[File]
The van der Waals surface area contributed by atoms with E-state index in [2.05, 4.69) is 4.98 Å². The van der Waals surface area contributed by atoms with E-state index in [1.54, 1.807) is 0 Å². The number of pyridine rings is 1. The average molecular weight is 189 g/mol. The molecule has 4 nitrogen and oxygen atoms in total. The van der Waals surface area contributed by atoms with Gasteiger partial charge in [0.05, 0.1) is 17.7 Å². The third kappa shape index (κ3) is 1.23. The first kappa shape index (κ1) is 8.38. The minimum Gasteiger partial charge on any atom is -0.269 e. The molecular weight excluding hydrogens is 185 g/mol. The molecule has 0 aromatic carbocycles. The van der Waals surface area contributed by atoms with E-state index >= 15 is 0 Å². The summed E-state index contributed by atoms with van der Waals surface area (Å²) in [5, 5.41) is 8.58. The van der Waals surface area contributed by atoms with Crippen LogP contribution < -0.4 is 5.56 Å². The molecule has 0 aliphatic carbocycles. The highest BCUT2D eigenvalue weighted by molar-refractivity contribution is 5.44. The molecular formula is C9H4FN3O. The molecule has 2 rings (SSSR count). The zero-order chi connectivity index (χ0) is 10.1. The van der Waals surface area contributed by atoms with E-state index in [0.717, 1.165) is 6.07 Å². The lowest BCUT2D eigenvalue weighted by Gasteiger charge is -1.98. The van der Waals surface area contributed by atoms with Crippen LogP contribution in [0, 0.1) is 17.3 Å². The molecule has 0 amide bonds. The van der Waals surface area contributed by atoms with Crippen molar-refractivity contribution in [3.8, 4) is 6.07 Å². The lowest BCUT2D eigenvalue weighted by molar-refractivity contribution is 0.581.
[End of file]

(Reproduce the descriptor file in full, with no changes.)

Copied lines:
The van der Waals surface area contributed by atoms with E-state index in [2.05, 4.69) is 4.98 Å². The van der Waals surface area contributed by atoms with E-state index in [1.54, 1.807) is 0 Å². The number of pyridine rings is 1. The average molecular weight is 189 g/mol. The molecule has 4 nitrogen and oxygen atoms in total. The van der Waals surface area contributed by atoms with Gasteiger partial charge in [0.05, 0.1) is 17.7 Å². The third kappa shape index (κ3) is 1.23. The first kappa shape index (κ1) is 8.38. The minimum Gasteiger partial charge on any atom is -0.269 e. The molecular weight excluding hydrogens is 185 g/mol. The molecule has 0 aromatic carbocycles. The van der Waals surface area contributed by atoms with E-state index >= 15 is 0 Å². The summed E-state index contributed by atoms with van der Waals surface area (Å²) in [5, 5.41) is 8.58. The van der Waals surface area contributed by atoms with Crippen LogP contribution < -0.4 is 5.56 Å². The molecule has 0 aliphatic carbocycles. The highest BCUT2D eigenvalue weighted by molar-refractivity contribution is 5.44. The molecular formula is C9H4FN3O. The molecule has 2 rings (SSSR count). The zero-order chi connectivity index (χ0) is 10.1. The van der Waals surface area contributed by atoms with E-state index in [0.717, 1.165) is 6.07 Å². The lowest BCUT2D eigenvalue weighted by Gasteiger charge is -1.98. The van der Waals surface area contributed by atoms with Crippen LogP contribution in [0, 0.1) is 17.3 Å². The molecule has 0 amide bonds. The van der Waals surface area contributed by atoms with Crippen molar-refractivity contribution in [3.8, 4) is 6.07 Å². The lowest BCUT2D eigenvalue weighted by molar-refractivity contribution is 0.581.